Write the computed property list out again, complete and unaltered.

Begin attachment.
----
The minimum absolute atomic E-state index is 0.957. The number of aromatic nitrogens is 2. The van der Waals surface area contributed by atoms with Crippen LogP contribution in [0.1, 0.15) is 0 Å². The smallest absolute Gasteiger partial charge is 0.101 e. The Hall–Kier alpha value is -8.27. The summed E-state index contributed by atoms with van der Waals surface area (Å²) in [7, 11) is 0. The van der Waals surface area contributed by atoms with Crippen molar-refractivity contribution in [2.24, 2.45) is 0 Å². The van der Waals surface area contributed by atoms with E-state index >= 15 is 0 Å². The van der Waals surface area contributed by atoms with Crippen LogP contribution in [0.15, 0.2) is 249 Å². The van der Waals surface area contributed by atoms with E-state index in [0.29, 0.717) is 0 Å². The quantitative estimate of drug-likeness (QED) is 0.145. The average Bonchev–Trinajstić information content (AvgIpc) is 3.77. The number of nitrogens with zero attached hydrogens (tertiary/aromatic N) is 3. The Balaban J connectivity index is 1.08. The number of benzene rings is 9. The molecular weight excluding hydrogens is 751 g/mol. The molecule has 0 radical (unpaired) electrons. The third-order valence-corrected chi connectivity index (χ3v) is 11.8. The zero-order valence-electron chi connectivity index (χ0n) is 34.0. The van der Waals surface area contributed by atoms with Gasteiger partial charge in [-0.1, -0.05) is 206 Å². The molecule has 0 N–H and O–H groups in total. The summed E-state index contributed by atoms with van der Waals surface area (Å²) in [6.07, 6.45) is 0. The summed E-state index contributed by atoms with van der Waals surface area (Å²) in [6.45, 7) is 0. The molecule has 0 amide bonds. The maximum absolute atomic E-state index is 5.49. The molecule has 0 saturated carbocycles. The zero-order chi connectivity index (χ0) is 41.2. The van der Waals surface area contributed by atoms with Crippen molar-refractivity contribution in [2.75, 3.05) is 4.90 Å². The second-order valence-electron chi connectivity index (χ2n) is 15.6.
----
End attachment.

The minimum absolute atomic E-state index is 0.957. The number of aromatic nitrogens is 2. The van der Waals surface area contributed by atoms with Crippen LogP contribution in [0.1, 0.15) is 0 Å². The smallest absolute Gasteiger partial charge is 0.101 e. The Hall–Kier alpha value is -8.27. The summed E-state index contributed by atoms with van der Waals surface area (Å²) in [7, 11) is 0. The van der Waals surface area contributed by atoms with Crippen molar-refractivity contribution in [2.24, 2.45) is 0 Å². The van der Waals surface area contributed by atoms with E-state index >= 15 is 0 Å². The van der Waals surface area contributed by atoms with Crippen LogP contribution in [0.15, 0.2) is 249 Å². The van der Waals surface area contributed by atoms with E-state index in [0.29, 0.717) is 0 Å². The quantitative estimate of drug-likeness (QED) is 0.145. The average Bonchev–Trinajstić information content (AvgIpc) is 3.77. The number of nitrogens with zero attached hydrogens (tertiary/aromatic N) is 3. The Balaban J connectivity index is 1.08. The number of benzene rings is 9. The molecular weight excluding hydrogens is 751 g/mol. The molecule has 0 radical (unpaired) electrons. The third-order valence-corrected chi connectivity index (χ3v) is 11.8. The zero-order valence-electron chi connectivity index (χ0n) is 34.0. The van der Waals surface area contributed by atoms with Gasteiger partial charge in [-0.1, -0.05) is 206 Å². The molecule has 0 N–H and O–H groups in total. The summed E-state index contributed by atoms with van der Waals surface area (Å²) in [6.07, 6.45) is 0. The summed E-state index contributed by atoms with van der Waals surface area (Å²) in [6.45, 7) is 0. The molecule has 0 amide bonds. The maximum absolute atomic E-state index is 5.49. The molecule has 0 saturated carbocycles. The zero-order chi connectivity index (χ0) is 41.2. The van der Waals surface area contributed by atoms with Crippen molar-refractivity contribution in [2.75, 3.05) is 4.90 Å². The second-order valence-electron chi connectivity index (χ2n) is 15.6.